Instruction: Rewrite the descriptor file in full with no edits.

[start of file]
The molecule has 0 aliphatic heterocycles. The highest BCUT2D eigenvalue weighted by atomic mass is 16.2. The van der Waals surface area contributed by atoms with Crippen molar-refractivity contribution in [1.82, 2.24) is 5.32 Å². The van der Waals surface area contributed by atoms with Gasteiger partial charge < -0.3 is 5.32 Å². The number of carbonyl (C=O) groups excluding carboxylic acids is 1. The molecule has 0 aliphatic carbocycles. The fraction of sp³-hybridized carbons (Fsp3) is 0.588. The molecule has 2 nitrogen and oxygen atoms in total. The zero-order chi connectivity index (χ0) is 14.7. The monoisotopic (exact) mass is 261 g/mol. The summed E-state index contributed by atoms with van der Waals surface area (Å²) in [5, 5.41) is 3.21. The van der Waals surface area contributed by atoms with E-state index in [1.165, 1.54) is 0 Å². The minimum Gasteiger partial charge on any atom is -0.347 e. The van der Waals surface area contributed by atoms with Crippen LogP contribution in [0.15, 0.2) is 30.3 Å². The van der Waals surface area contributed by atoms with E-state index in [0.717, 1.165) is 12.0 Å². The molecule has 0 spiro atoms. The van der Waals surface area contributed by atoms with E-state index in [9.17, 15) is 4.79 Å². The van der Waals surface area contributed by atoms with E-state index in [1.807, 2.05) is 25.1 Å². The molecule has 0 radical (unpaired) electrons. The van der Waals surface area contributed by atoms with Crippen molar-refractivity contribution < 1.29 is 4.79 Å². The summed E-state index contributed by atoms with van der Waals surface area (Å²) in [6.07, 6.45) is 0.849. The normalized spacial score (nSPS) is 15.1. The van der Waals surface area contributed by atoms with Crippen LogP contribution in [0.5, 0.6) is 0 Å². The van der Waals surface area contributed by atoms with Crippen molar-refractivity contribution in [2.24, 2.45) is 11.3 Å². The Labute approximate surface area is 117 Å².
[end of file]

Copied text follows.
The molecule has 0 aliphatic heterocycles. The highest BCUT2D eigenvalue weighted by atomic mass is 16.2. The van der Waals surface area contributed by atoms with Crippen molar-refractivity contribution in [1.82, 2.24) is 5.32 Å². The van der Waals surface area contributed by atoms with Gasteiger partial charge < -0.3 is 5.32 Å². The number of carbonyl (C=O) groups excluding carboxylic acids is 1. The molecule has 0 aliphatic carbocycles. The fraction of sp³-hybridized carbons (Fsp3) is 0.588. The molecule has 2 nitrogen and oxygen atoms in total. The zero-order chi connectivity index (χ0) is 14.7. The monoisotopic (exact) mass is 261 g/mol. The summed E-state index contributed by atoms with van der Waals surface area (Å²) in [5, 5.41) is 3.21. The van der Waals surface area contributed by atoms with E-state index in [1.165, 1.54) is 0 Å². The minimum Gasteiger partial charge on any atom is -0.347 e. The van der Waals surface area contributed by atoms with Crippen LogP contribution in [0.15, 0.2) is 30.3 Å². The van der Waals surface area contributed by atoms with E-state index in [0.717, 1.165) is 12.0 Å². The molecule has 0 spiro atoms. The van der Waals surface area contributed by atoms with E-state index in [9.17, 15) is 4.79 Å². The van der Waals surface area contributed by atoms with E-state index in [1.807, 2.05) is 25.1 Å². The molecule has 0 radical (unpaired) electrons. The van der Waals surface area contributed by atoms with Crippen molar-refractivity contribution < 1.29 is 4.79 Å². The summed E-state index contributed by atoms with van der Waals surface area (Å²) in [6.07, 6.45) is 0.849. The normalized spacial score (nSPS) is 15.1. The van der Waals surface area contributed by atoms with Crippen LogP contribution in [0.5, 0.6) is 0 Å². The van der Waals surface area contributed by atoms with Crippen molar-refractivity contribution in [2.24, 2.45) is 11.3 Å². The Labute approximate surface area is 117 Å².